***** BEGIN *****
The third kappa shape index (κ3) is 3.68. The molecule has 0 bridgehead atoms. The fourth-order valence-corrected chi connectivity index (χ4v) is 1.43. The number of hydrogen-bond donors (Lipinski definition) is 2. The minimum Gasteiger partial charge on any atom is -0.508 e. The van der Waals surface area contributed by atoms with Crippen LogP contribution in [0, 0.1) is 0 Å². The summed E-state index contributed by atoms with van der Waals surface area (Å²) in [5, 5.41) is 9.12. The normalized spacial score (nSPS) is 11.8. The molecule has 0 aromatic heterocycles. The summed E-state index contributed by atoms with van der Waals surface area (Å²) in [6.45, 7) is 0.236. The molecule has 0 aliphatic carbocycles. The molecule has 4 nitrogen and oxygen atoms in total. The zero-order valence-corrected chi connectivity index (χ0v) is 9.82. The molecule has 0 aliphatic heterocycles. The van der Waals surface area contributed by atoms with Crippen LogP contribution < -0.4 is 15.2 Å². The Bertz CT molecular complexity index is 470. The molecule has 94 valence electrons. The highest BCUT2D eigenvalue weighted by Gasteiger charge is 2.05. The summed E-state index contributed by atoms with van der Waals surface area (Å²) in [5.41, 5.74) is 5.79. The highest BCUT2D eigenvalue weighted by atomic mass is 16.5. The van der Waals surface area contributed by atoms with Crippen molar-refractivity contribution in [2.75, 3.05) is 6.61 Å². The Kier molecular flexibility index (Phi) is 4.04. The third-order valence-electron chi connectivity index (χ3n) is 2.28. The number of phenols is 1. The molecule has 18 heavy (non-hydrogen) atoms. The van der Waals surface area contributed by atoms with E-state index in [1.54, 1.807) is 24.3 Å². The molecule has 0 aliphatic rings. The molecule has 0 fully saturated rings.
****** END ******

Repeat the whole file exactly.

The third kappa shape index (κ3) is 3.68. The molecule has 0 bridgehead atoms. The fourth-order valence-corrected chi connectivity index (χ4v) is 1.43. The number of hydrogen-bond donors (Lipinski definition) is 2. The minimum Gasteiger partial charge on any atom is -0.508 e. The van der Waals surface area contributed by atoms with Crippen LogP contribution in [0, 0.1) is 0 Å². The summed E-state index contributed by atoms with van der Waals surface area (Å²) in [5, 5.41) is 9.12. The normalized spacial score (nSPS) is 11.8. The molecule has 0 aromatic heterocycles. The summed E-state index contributed by atoms with van der Waals surface area (Å²) in [6.45, 7) is 0.236. The molecule has 0 aliphatic carbocycles. The molecule has 4 nitrogen and oxygen atoms in total. The zero-order valence-corrected chi connectivity index (χ0v) is 9.82. The molecule has 0 aliphatic heterocycles. The van der Waals surface area contributed by atoms with Crippen LogP contribution < -0.4 is 15.2 Å². The Bertz CT molecular complexity index is 470. The molecule has 94 valence electrons. The highest BCUT2D eigenvalue weighted by Gasteiger charge is 2.05. The summed E-state index contributed by atoms with van der Waals surface area (Å²) in [5.41, 5.74) is 5.79. The highest BCUT2D eigenvalue weighted by atomic mass is 16.5. The van der Waals surface area contributed by atoms with Crippen molar-refractivity contribution in [2.75, 3.05) is 6.61 Å². The Kier molecular flexibility index (Phi) is 4.04. The third-order valence-electron chi connectivity index (χ3n) is 2.28. The number of phenols is 1. The molecule has 18 heavy (non-hydrogen) atoms. The van der Waals surface area contributed by atoms with E-state index in [1.54, 1.807) is 24.3 Å². The molecule has 0 aliphatic rings. The molecule has 0 fully saturated rings.